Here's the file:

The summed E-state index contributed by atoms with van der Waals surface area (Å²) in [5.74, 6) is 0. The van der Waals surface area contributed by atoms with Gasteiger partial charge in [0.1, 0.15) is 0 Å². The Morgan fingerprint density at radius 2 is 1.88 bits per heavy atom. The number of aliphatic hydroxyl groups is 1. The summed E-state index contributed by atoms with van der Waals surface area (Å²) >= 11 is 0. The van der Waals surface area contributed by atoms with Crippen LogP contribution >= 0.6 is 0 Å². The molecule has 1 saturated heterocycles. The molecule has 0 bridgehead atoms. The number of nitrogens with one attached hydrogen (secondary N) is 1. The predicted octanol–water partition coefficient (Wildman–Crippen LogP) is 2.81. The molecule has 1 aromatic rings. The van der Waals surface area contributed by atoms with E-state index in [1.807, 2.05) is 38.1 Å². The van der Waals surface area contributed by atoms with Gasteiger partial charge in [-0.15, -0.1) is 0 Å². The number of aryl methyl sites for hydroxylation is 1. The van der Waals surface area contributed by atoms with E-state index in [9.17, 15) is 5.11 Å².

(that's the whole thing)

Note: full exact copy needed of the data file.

The summed E-state index contributed by atoms with van der Waals surface area (Å²) in [5.74, 6) is 0. The van der Waals surface area contributed by atoms with Gasteiger partial charge in [0.1, 0.15) is 0 Å². The Morgan fingerprint density at radius 2 is 1.88 bits per heavy atom. The number of aliphatic hydroxyl groups is 1. The summed E-state index contributed by atoms with van der Waals surface area (Å²) >= 11 is 0. The van der Waals surface area contributed by atoms with Crippen LogP contribution >= 0.6 is 0 Å². The molecule has 1 saturated heterocycles. The molecule has 0 bridgehead atoms. The number of nitrogens with one attached hydrogen (secondary N) is 1. The predicted octanol–water partition coefficient (Wildman–Crippen LogP) is 2.81. The molecule has 1 aromatic rings. The van der Waals surface area contributed by atoms with E-state index in [1.807, 2.05) is 38.1 Å². The van der Waals surface area contributed by atoms with Gasteiger partial charge in [-0.15, -0.1) is 0 Å². The number of aryl methyl sites for hydroxylation is 1. The van der Waals surface area contributed by atoms with E-state index in [9.17, 15) is 5.11 Å².